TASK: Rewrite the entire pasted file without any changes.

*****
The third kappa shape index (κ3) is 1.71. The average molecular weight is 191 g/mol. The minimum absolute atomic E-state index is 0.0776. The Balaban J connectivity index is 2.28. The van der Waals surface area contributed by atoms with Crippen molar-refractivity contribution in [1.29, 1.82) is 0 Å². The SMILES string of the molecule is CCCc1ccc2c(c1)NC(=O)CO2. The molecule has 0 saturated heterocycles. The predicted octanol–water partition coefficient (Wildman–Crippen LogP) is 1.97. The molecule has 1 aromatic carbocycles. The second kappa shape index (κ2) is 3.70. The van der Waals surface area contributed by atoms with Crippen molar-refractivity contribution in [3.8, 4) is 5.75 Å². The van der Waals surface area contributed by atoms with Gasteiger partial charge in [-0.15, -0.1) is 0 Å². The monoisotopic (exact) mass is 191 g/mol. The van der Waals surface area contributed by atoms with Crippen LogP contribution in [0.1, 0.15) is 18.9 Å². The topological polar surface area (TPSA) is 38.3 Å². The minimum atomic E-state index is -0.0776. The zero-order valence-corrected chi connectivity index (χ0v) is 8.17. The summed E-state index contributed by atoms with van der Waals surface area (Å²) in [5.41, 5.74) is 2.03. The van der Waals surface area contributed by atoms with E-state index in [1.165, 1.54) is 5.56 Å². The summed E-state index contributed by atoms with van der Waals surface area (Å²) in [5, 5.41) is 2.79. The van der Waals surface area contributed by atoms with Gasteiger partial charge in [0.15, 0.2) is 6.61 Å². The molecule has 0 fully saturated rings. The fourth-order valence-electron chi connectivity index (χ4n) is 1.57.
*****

The third kappa shape index (κ3) is 1.71. The average molecular weight is 191 g/mol. The minimum absolute atomic E-state index is 0.0776. The Balaban J connectivity index is 2.28. The van der Waals surface area contributed by atoms with Crippen molar-refractivity contribution in [1.29, 1.82) is 0 Å². The SMILES string of the molecule is CCCc1ccc2c(c1)NC(=O)CO2. The molecule has 0 saturated heterocycles. The predicted octanol–water partition coefficient (Wildman–Crippen LogP) is 1.97. The molecule has 1 aromatic carbocycles. The second kappa shape index (κ2) is 3.70. The van der Waals surface area contributed by atoms with Crippen molar-refractivity contribution in [3.8, 4) is 5.75 Å². The van der Waals surface area contributed by atoms with Gasteiger partial charge in [-0.15, -0.1) is 0 Å². The monoisotopic (exact) mass is 191 g/mol. The van der Waals surface area contributed by atoms with Crippen LogP contribution in [0.1, 0.15) is 18.9 Å². The topological polar surface area (TPSA) is 38.3 Å². The minimum atomic E-state index is -0.0776. The zero-order valence-corrected chi connectivity index (χ0v) is 8.17. The summed E-state index contributed by atoms with van der Waals surface area (Å²) in [5.41, 5.74) is 2.03. The van der Waals surface area contributed by atoms with E-state index in [1.165, 1.54) is 5.56 Å². The summed E-state index contributed by atoms with van der Waals surface area (Å²) in [5, 5.41) is 2.79. The van der Waals surface area contributed by atoms with Gasteiger partial charge in [0.15, 0.2) is 6.61 Å². The molecule has 0 fully saturated rings. The fourth-order valence-electron chi connectivity index (χ4n) is 1.57.